‘Namaste,’ to the birds and bees
The air is alive with sound and movement this morning. A bit more humidity arrived overnight and there is a feeling of heaviness that has not been around the last few days.
I sit listening to the conversations going on up high in the trees. How I wish I spoke “bird” so I could understand what the chirps and squawks mean.
There must be half a dozen blue jays hopping around on the ground nearby. Perhaps they are discussing what is available for breakfast. Tiny brown birds sing down from the low branches. Maybe they are asking the blue jays what they discovered.
Although the pansies in the big pot are in the final days of their lives, they shine bright purple and yellow as the sun begins to touch their faces. And the fading jasmine blooms on the trellis at the back window still fill the yard with sweet perfume.
All along the rails of the deck, lizards scurry back and forth, changing from brown to green as they move through the tangle of vines growing between the slates. Occasionally, a cat spots one of them and a chase begins — the lizard usually wins out.
Glancing towards the woods at the edge of the yard, something catches my eye. The first hummer of the season is here and I watch it hover under the umbrella that stretches over the table. The little hummingbird’s wings move so quickly they seem to disappear. It hangs in one spot magically suspended in the air.
Everywhere I turn there is life. Birds fly from tree to tree, a fish splashes in the lake, my old mama bulldog scratches her back in leaves beside the deck. A soft breeze moves through bringing a moment of relief from the morning heat.
As I sit taking it all in, I watch life unfolding around me. How nice to enjoy a minute of solitude. How calming to be still and to feel the morning moving slowly toward midday.
You can’t purchase moments like this. There is no price tag on peace, no way to buy serenity. Nope, mornings like this are a gift of grace that come to you free and clear.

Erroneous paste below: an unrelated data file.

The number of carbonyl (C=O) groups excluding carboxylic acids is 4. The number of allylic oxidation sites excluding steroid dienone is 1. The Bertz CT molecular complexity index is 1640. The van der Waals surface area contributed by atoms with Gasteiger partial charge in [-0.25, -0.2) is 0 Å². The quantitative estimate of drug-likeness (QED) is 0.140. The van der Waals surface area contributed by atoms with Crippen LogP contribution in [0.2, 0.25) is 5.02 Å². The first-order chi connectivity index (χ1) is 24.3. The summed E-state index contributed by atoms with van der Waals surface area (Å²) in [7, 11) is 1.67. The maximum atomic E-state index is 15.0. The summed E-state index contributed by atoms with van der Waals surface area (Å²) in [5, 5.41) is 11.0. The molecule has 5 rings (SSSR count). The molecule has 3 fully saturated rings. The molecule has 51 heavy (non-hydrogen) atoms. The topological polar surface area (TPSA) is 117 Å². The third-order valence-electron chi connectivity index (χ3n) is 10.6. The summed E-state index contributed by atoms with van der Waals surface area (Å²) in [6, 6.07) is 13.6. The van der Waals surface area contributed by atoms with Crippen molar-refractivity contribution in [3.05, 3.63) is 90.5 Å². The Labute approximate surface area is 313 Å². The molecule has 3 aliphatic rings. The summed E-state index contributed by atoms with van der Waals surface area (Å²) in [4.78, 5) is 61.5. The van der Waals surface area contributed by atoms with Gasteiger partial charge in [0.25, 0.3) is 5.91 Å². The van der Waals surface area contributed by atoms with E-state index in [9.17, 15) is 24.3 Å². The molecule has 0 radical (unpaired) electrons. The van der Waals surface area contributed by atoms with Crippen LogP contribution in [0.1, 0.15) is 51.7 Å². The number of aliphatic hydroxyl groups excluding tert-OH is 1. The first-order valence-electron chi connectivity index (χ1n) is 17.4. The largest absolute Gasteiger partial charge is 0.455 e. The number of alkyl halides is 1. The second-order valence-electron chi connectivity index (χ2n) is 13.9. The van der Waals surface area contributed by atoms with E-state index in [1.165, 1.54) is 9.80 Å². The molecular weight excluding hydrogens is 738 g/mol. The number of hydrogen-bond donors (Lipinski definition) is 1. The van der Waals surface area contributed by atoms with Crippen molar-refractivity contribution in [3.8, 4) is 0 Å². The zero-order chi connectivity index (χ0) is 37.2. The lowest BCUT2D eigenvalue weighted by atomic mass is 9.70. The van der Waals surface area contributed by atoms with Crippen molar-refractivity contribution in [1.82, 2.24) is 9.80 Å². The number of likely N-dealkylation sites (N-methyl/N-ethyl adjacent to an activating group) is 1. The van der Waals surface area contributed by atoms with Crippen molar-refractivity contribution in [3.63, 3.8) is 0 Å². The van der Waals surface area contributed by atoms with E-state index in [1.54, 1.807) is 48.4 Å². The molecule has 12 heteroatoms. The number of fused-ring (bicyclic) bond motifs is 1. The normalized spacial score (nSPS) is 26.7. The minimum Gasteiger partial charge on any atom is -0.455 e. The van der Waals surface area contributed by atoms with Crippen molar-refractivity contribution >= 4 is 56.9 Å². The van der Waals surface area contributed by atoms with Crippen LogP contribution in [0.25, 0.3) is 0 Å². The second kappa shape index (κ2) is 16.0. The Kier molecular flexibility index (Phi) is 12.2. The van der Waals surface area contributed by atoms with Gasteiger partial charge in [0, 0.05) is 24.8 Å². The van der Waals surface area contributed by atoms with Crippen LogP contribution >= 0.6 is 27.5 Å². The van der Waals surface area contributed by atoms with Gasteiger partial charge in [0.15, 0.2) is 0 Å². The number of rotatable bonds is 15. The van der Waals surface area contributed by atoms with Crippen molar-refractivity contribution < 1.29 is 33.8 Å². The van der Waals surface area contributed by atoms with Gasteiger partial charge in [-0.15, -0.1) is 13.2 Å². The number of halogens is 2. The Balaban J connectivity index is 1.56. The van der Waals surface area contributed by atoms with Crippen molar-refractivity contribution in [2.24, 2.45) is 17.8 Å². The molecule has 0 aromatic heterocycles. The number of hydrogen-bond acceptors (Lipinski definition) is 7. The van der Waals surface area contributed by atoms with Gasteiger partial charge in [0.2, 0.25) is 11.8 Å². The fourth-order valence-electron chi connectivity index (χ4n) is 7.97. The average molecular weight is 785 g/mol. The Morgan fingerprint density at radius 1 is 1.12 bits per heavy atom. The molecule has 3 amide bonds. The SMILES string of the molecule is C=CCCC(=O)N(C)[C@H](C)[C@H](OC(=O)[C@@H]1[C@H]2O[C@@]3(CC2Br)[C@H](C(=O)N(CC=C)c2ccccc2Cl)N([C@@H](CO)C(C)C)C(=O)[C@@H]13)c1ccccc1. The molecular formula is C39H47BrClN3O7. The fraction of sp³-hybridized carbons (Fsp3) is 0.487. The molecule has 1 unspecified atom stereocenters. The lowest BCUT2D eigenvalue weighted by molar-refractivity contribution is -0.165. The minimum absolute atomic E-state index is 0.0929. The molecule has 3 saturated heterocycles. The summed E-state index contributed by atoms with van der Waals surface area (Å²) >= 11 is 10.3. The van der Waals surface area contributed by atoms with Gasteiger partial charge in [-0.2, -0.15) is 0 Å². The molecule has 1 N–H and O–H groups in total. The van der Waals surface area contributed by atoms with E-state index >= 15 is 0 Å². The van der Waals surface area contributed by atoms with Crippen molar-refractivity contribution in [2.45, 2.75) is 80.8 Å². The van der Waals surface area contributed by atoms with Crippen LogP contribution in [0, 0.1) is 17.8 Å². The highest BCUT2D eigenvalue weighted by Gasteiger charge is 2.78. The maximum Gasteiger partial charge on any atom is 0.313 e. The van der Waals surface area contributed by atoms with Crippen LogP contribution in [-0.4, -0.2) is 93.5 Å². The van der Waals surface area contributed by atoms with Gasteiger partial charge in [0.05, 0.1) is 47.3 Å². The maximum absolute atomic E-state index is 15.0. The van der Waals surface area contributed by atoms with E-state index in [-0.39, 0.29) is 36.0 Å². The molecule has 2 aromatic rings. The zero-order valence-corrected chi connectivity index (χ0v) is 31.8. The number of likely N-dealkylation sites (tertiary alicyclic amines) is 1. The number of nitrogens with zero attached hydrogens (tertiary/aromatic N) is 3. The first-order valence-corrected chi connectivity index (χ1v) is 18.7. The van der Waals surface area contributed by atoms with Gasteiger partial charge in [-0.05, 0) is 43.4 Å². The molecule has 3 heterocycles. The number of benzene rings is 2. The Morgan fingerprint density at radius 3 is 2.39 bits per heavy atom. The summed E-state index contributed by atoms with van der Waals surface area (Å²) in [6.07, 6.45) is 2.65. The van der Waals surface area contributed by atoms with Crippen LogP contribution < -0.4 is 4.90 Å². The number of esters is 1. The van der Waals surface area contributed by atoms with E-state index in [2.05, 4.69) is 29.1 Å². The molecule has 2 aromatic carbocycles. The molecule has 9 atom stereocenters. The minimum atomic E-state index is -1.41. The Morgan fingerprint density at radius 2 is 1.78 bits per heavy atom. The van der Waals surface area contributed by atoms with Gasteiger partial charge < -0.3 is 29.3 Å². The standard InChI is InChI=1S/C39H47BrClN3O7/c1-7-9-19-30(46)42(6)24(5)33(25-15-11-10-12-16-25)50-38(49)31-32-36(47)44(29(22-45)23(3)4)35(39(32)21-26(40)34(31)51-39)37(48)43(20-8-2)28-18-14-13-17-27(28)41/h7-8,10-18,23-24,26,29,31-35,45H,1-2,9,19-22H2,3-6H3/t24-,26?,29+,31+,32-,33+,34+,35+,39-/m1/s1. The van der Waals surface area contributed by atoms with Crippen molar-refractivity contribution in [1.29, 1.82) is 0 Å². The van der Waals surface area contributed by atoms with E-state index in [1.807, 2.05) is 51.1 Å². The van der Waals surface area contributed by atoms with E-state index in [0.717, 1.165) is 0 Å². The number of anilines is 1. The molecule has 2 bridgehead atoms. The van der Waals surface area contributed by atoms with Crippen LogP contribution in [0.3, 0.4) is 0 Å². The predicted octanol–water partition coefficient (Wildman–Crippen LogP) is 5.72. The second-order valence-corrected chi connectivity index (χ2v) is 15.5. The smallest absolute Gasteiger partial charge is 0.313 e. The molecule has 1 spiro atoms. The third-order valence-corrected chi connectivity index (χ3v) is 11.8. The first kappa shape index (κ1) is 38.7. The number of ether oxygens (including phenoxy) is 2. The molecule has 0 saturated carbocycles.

A bee swoops in from the yard and pauses its flight right in front of me. For a few heartbeats, we are face-to-face. I look into its eyes and it seems to stare back into mine.
“Good day, bee,” I say.
It goes into a little reverse action and pauses again. We continue to stare.
“Namaste, friend,” I whisper.
It flies in a bit closer getting one final look at this strange human creature making talking sounds in its direction. Then in a flash, it zips across the deck and vanishes.
I think about that word I whispered to my bee visitor. “Namaste” It’s what we say at the close of every yoga class.
Loosely translated it means, “The divine in me recognizes and honors the divine in you.” Or, as I explain it to the kids in my after-school yoga classes, “the light in my heart sees the light in your heart…”
This morning deserves a giant namaste because everywhere I turn I see the divine shining back at me. It is there in the birds’ songs, in the movements of the lizards and in the beating wings of the bee.
And it’s here in the breath moving in and out of my lungs as I take in the perfume from the jasmine vines and gardenia bushes. That divine spark is even here in the heaviness of the humidity.
Yes, the air is alive this morning with sound and movement offering a prayer to the creator, a joyous song and dance in recognition the gift of life. I close my eyes and offer my own words of gratitude for this breath I‘m taking and for the miracle of my life on this spring morning.